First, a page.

Counting Down to a Rembrandt Year in 2019 - An Innovative and High-Profile 2018 for the Mauritshuis
The Mauritshuis in The Hague had an innovative and high-profile year, with projects including the recently-launched Meet Vermeer. The museum expects to receive 442,000 visitors to the Mauritshuis and to Prince William V Gallery combined. This month the countdown began to Rembrandt & The Dutch Golden Age 2019, a national commemoration of the 350th anniversary of Rembrandt’s death.
Visitor NumbersThe Mauritshuis received more international visitors in 2018. Of the 412,000 people expected at the Mauritshuis, 140,000 came from abroad. The top five countries for international visits were Japan, the United States, Germany, Great Britain and France. The museum also saw a notable increase in the number of Chinese visitors, up 20% from 2017. Those from the Netherlands continue to visit the museum primarily for temporary exhibitions, which this year have included Jan Steen’s Histories and National Trust – Dutch Masters from British Country Houses (which runs until 6 January 2019).
Prince William V GalleryIn 2018 visitors to the Mauritshuis were also able to use their entrance ticket to visit the Prince William V Gallery on the Buitenhof for the first time. Some 150 old masters from the Mauritshuis collection are displayed in the Gallery, including works by Steen, Rubens and Potter. The Prince William V Gallery expects to end 2018 having welcomed 30,000 visitors.
Innovative and High-Profile 2018At the initiative of the Mauritshuis, Google Arts & Culture and 17 cultural partners launched the world’s first virtual Vermeer museum on the platform Meet Vermeer in early December. The highlight is the Pocket Gallery: an exhibition of all 36 of the Dutch old master’s works in the Google Arts & Culture app that uses augmented reality. The Mauritshuis also organised two projects that allowed visitors to witness live in the museum activities that usually take place behind closed doors: the first phase of the scientific examination of Girl with a Pearl Earring (1665) and the restoration of the oldest painting in the collection The Lamentation of Christ (c.1460-1464) by Rogier van der Weyden.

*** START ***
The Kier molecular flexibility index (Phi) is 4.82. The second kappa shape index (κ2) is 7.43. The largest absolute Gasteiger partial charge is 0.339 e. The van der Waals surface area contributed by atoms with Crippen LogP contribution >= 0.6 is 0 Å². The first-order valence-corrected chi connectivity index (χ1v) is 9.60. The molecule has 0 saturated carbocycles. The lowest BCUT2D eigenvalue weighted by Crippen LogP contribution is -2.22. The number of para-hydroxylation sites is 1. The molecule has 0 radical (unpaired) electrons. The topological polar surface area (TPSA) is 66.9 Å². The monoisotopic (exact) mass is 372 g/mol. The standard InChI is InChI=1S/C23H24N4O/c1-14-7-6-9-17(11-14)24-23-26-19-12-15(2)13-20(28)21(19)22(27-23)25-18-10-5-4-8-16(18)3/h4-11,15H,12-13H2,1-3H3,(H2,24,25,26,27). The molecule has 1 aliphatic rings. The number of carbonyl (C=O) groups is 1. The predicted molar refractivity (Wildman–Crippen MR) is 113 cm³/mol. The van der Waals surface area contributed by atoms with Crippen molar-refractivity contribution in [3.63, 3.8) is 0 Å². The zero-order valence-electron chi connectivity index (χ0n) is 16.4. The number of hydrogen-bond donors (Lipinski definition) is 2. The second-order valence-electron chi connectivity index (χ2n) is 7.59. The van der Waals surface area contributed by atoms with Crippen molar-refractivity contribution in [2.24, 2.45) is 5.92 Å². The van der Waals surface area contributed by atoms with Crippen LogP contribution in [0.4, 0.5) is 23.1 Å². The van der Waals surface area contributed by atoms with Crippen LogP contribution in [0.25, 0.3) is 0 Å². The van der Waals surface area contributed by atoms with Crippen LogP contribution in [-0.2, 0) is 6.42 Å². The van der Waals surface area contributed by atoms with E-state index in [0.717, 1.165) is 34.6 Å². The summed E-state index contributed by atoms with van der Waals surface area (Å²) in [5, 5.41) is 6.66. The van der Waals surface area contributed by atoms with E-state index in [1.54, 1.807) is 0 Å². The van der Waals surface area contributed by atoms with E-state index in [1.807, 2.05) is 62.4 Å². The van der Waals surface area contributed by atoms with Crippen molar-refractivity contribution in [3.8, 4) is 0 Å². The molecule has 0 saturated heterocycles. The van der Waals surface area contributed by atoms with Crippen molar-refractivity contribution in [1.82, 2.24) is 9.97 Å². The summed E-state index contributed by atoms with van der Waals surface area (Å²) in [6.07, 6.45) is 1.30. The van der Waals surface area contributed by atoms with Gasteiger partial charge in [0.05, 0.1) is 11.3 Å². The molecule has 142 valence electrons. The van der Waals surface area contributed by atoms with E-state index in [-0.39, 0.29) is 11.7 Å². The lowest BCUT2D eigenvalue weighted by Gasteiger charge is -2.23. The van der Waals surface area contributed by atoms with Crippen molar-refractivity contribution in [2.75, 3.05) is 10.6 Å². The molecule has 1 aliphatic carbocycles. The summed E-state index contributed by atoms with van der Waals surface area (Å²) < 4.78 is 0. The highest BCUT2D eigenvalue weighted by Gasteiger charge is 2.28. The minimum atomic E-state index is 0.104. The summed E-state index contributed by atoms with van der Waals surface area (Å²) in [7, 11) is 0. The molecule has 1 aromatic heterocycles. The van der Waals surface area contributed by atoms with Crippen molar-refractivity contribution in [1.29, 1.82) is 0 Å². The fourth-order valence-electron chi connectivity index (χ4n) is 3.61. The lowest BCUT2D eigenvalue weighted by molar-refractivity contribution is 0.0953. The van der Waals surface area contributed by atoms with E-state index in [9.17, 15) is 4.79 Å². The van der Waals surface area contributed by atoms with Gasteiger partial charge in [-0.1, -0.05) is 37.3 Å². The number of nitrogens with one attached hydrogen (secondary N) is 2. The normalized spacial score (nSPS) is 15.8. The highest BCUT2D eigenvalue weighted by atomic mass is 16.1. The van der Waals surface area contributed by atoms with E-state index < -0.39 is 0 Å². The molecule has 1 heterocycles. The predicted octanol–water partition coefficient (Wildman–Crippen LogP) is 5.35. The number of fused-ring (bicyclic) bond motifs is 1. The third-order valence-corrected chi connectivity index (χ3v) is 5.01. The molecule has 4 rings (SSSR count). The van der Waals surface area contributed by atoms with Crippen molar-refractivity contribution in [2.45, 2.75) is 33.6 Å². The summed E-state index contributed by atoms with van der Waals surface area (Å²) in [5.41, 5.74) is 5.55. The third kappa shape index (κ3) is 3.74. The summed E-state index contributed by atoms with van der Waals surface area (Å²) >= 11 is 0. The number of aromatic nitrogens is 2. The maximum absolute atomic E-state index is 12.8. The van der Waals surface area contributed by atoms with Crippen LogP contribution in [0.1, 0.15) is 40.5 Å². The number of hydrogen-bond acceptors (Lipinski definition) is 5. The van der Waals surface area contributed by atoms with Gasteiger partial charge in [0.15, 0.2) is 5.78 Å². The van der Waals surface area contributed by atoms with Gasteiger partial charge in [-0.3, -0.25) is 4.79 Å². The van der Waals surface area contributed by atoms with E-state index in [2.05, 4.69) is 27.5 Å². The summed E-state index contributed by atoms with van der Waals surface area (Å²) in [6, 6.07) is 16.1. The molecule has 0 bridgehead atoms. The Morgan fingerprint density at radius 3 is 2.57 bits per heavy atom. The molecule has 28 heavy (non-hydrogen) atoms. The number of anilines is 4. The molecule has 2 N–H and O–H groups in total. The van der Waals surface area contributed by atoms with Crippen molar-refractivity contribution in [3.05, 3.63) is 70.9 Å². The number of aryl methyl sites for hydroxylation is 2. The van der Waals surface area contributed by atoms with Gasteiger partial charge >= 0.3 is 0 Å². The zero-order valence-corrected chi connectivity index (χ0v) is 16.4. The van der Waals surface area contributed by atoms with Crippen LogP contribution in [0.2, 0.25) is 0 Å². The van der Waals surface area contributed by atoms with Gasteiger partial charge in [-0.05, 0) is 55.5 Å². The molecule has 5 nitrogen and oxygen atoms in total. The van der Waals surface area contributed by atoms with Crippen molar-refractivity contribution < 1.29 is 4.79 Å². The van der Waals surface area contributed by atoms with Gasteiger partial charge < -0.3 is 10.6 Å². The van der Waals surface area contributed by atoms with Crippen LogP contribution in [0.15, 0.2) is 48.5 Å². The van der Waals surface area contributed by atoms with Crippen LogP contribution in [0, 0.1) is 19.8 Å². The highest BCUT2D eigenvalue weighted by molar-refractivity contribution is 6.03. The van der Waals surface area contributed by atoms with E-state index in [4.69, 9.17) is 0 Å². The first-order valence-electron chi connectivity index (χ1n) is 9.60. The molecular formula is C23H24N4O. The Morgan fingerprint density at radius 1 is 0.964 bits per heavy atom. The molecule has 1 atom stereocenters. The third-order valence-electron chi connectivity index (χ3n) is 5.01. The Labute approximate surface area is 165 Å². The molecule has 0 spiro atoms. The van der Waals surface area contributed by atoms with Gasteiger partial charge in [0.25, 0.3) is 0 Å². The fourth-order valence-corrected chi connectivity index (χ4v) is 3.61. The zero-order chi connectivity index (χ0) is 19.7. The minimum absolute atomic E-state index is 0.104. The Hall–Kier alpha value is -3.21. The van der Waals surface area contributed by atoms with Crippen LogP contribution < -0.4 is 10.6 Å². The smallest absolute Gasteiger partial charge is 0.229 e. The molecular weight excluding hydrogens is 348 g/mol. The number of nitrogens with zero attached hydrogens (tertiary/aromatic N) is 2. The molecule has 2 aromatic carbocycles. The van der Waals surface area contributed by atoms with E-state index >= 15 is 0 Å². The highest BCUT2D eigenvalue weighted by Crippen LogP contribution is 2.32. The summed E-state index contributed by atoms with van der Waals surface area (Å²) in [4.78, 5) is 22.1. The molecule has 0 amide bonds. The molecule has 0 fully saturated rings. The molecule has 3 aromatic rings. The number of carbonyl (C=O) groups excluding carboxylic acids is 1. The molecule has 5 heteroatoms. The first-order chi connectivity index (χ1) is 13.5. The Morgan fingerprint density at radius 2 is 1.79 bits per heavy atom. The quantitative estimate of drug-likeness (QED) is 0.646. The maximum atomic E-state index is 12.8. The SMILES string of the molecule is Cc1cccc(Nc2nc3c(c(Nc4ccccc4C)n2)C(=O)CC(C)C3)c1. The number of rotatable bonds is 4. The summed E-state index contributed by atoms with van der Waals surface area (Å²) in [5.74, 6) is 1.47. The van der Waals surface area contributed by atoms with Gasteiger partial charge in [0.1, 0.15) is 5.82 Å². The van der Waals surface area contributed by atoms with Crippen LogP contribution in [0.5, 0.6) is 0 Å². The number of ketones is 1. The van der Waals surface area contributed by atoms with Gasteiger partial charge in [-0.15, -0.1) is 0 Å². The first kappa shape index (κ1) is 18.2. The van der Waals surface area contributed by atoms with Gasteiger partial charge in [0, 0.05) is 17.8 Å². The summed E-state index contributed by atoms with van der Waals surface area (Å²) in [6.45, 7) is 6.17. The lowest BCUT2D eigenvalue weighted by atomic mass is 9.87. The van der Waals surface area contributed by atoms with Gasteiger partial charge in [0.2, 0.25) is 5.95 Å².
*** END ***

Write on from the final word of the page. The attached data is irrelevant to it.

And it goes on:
Looking Ahead: Rembrandt, Johan Maurits and Nicolaes MaesThe Mauritshuis will kick off Rembrandt & The Dutch Golden Age 2019 on 31 January. For the first time in its history, the museum will display all eighteen paintings in its collection that are, or once were, attributed to Rembrandt. The exhibition shows the changing perception of Rembrandt over the centuries. Of the eighteen paintings, eleven are still considered to be authentic works by Rembrandt, two have question marks surrounding their attribution and five are no longer considered to be by the master.
From 4 April 2019, the museum will offer an exhibition about shifting perceptions and images of the man who built the Mauritshuis, Johan Maurits of Nassau-Siegen (1604-1679). The Mauritshuis had been planning to devote a show to this subject for some time. At the beginning of this year, a public debate broke out that attracted considerable media attention about the handling of Dutch colonial legacy in relation to the Mauritshuis. This followed the removal of a copy of a bust of Johan Maurits from the museum foyer. In the upcoming exhibition, this replica bust will be displayed alongside works of art from the museum’s collection.
At the end of the Rembrandt year, the Mauritshuis will present the first large-scale, international exhibition devoted to the work of one of Rembrandt’s most versatile pupils: Nicolaes Maes.
Rembrandt and the Mauritshuis
31 January - 15 September 2019
In search of Johan Maurits
4 April - 7 July 2019
(Rembrandt for the whole family)
20 July – 15 September 2019
Nicolaes Maes (working title)
17 October 2019 - 19 January 2020
Please contact us for more information:Elske Schreurs, Mauritshuis
+31 (0)70 302 3438 / +31 (0)6 27033093
email@example.com / www.mauritshuis.nl